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ServerCool CDUs are Cooling 10-Percent of Top100 Supercomputers

Today Nortek Air Solutions’ ServerCool division that its coolant distribution unit (CDU) technology is cooling dozens of the world’s most powerful and energy efficient supercomputers, according to the 2019 TOP500 and Green500 lists announced recently at the ISC 2019 in Frankfurt. “The TOP500 proves that hardware manufacturers are pushing their equipment’s performance envelope at the chip level, however ServerCool will keep pace with that growth by continuing to develop higher cooling and flow capacities with smaller footprints,” said Stuart Smith, global sales manager, ServerCool div. of Nortek Air Solutions.

AI Approach Points to Bright Future for Fusion Energy

Researchers are using Deep Learning techniques on DOE supercomputers to help develop fusion energy. “Unlike classical machine learning methods, FRNN—the first deep learning code applied to disruption prediction—can analyze data with many different variables such as the plasma current, temperature, and density. Using a combination of recurrent neural networks and convolutional neural networks, FRNN observes thousands of experimental runs called “shots,” both those that led to disruptions and those that did not, to determine which factors cause disruptions.”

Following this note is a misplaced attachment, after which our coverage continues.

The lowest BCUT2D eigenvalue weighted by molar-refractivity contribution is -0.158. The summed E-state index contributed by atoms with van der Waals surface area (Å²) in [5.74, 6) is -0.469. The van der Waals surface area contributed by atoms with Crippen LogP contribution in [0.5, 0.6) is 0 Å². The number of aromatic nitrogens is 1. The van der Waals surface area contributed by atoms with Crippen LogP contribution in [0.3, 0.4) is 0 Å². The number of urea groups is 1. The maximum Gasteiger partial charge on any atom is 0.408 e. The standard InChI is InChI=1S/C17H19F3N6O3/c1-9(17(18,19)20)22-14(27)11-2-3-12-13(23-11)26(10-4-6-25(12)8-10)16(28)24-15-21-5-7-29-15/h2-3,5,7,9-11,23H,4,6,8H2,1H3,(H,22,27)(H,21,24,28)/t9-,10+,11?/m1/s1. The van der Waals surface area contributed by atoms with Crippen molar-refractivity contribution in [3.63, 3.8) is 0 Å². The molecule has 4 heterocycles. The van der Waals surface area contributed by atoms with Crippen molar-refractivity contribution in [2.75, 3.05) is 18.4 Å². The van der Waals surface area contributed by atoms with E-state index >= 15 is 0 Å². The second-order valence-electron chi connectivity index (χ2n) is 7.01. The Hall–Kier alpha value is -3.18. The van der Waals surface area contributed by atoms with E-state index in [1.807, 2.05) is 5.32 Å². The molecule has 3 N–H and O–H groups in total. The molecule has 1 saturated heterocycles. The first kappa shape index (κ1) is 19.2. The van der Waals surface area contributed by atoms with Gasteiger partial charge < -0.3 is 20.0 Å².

Converging HPC, Big Data, and AI at the Tokyo Institute of Technology

Satoshi Matsuoka from the Tokyo Institute of Technology gave this talk at the NVIDIA booth at SC17. “TSUBAME3 embodies various BYTES-oriented features to allow for HPC to BD/AI convergence at scale, including significant scalable horizontal bandwidth as well as support for deep memory hierarchy and capacity, along with high flops in low precision arithmetic for deep learning.”

Radio Free HPC Gets the Scoop from Dan’s Daughter in Washington, D.C.

In this podcast, the Radio Free HPC team hosts Dan’s daughter Elizabeth. How did Dan get this way? We’re on a mission to find out even as Elizabeth complains of the early onset of Curmudgeon’s Syndrome. After that, we take a look at the Tsubame3.0 supercomputer coming to Tokyo Tech.

DDN and Lustre to Power TSUBAME3.0 Supercomputer

“The IO infrastructure of TSUBAME3.0 combines fast in-node NVMe SSDs and a large, fast, Lustre-based system from DDN. The 15.9PB Lustre* parallel file system, composed of three of DDN’s high-end ES14KX storage appliances, is rated at a peak performance of 150GB/s. The TSUBAME collaboration represents an evolutionary branch of HPC that could well develop into the dominant HPC paradigm at about the time the most advanced supercomputing nations and consortia achieve Exascale computing.”

Pascal GPUs to Accelerate TSUBAME 3.0 Supercomputer at Tokyo Tech

“TSUBAME3.0 is expected to deliver more than two times the performance of its predecessor, TSUBAME2.5,” writes Marc Hamilton from Nvidia. “It will use Pascal-based Tesla P100 GPUs, which are nearly three times as efficient as their predecessors, to reach an expected 12.2 petaflops of double precision performance. That would rank it among the world’s 10 fastest systems according to the latest TOP500 list, released in November. TSUBAME3.0 will excel in AI computation, expected to deliver more than 47 PFLOPS of AI horsepower. When operated concurrently with TSUBAME2.5, it is expected to deliver 64.3 PFLOPS, making it Japan’s highest performing AI supercomputer.”